Is “My Sister’s Keeper” a Half Promise?
By Caroline Numuhire
The 2019 International Women’s Day’ theme was Balance for Better. I loved how, as women, we did not focus on the traditional fight against men, but rather on women taking care of themselves, and each other.
My intimate, personal experience with most women has been a different aura from the public, passionate debates that I have seen out there. Women have loved and hurt me at the same time. That brought me to wonder if we are not trapped in an indiscernible, unconscious war against each other, a fierce competition. For beauty, money, opportunities, and the most traditional, the ‘attention from that man’. We evolve in a world that has misdefined us and pushed women to forget that we were born as queens.
On my life journey, the wonderful women I met have taught me a lot: how to be a young girl, a young woman, a future wife and mother. They taught me manners, how to cook, to clean, and to love others. They helped me to build a career and to aim high. They shared their wounds with me through the most beautiful, painful stories that shaped their lives, so I don’t mess up as they did. They tried to protect me and were present to console me when my heart was broken and in pieces. Women have undeniably loved me.
And there was this other face I discovered. The same wonderful women I met have also shown me sympathy because they perceived me as the weak, the uncivilized, the half intelligent-beautiful-wealthy cocktail of their version that needed that dose of compassion to reach a certain next level. This has been so far the most captivating part of it and it brought me to fear sympathy. This particular type of support that I consider seasonal, proved to be a way for me to get permission from other women so I could be something measurably better. I was allowed to grow and improve, but to a level they had approved. I was never allowed to outgrow any woman who was supporting me in an area where they perceived me as weak. The student couldn’t surpass the master, at least not without their permission. Otherwise, the honestly expressed sympathy would turn into an open resentment. Over time, I’ve learned to enjoy to discern another woman’s reaction to seeing a peer outgrowing the standards they have preset for her. It is a kind of a moment of surprise stamped with the silent question that reveals a feeling close to betrayal:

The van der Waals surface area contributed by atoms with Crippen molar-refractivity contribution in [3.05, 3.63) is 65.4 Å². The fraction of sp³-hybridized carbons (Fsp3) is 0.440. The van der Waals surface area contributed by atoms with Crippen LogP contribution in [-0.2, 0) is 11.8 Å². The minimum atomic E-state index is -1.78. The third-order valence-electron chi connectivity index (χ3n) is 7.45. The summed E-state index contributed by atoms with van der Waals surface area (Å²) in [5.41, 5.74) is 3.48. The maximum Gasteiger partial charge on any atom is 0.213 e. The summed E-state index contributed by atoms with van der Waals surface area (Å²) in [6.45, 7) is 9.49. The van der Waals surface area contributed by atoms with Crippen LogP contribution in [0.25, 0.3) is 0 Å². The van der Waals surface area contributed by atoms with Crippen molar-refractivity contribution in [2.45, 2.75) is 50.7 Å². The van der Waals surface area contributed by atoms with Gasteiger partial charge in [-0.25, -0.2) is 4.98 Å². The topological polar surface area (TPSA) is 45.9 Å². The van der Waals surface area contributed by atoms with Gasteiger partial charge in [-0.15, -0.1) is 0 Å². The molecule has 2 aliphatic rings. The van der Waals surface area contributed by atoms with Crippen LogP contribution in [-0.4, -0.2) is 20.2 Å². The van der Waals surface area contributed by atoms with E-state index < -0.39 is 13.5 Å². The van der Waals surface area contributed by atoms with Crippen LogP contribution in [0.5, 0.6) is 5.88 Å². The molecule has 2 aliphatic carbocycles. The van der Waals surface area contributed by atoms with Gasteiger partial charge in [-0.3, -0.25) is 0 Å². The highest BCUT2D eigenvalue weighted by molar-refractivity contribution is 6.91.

Who allowed you to dare to aspire to that much?
I’ve seen and felt an unprecedented and unseen third aspect from the wonderful women I met. I’ve seen insecurities speak on behalf of women. It was too ugly to be compared to filth. It had the façade of, first, jealousy and envy, before shifting to disdain, and finally slipping into hatred. And I agree it is part of human nature. But I got terrified by that horror when it took the human, then the female face. It smelled such an instant poison that has paralyzed each inch of my body.
In the beginning, I was terrified by this attitude before realizing that we might actually be trapped. All of us. Trapped in the wrong belief that there is not enough for every woman. You can imagine my respite when I realized that we have been living a lie, that we have to compete for what abundantly exists for each and everyone to meet our basic needs, love included. In their book ‘The Art of Possibility’, the authors warn us that scarcity-thinking, which is different from true scarcity, drives us to ‘acquire more for ourselves no matter how much we have and to treat others as competitors no matter how little they have’. And that could take away our ability to recognize that we have actually reached our destination, our apogee. And we continue to run, while we have arrived.
Again, are we trapped? Am I trapped?
Did anyone tell us that actually there is room for every woman?
Room to be and to exist,
Room to love and to be loved,
Room to sow and to win,
Room to be beautiful and to be praised,
Room to be kind and appreciated,
Room to work and be paid,
Room to give and receive.
A Room for grace.
You might have heard of the saying: ‘Every time I judge someone else, I reveal an unhealed part of myself’. When we fail to recognize, embrace, and celebrate another woman’s greatness or beauty, it is simply an indicator that we are hurting in one area or another. And we need our full self-compassion to repair and mend our hearts so we can uproot the negative source of élan that blocks us from honoring other queens. And as we do so, we not only break this transgenerational curse where we trash each other, but we also make she-for-she is a full promise. A promise to our generation, a path to creating a sane environment for all the little girls who come after us, to sparkle. We become a hive of queens who fix each other’s crown in public and the privacy of our thoughts.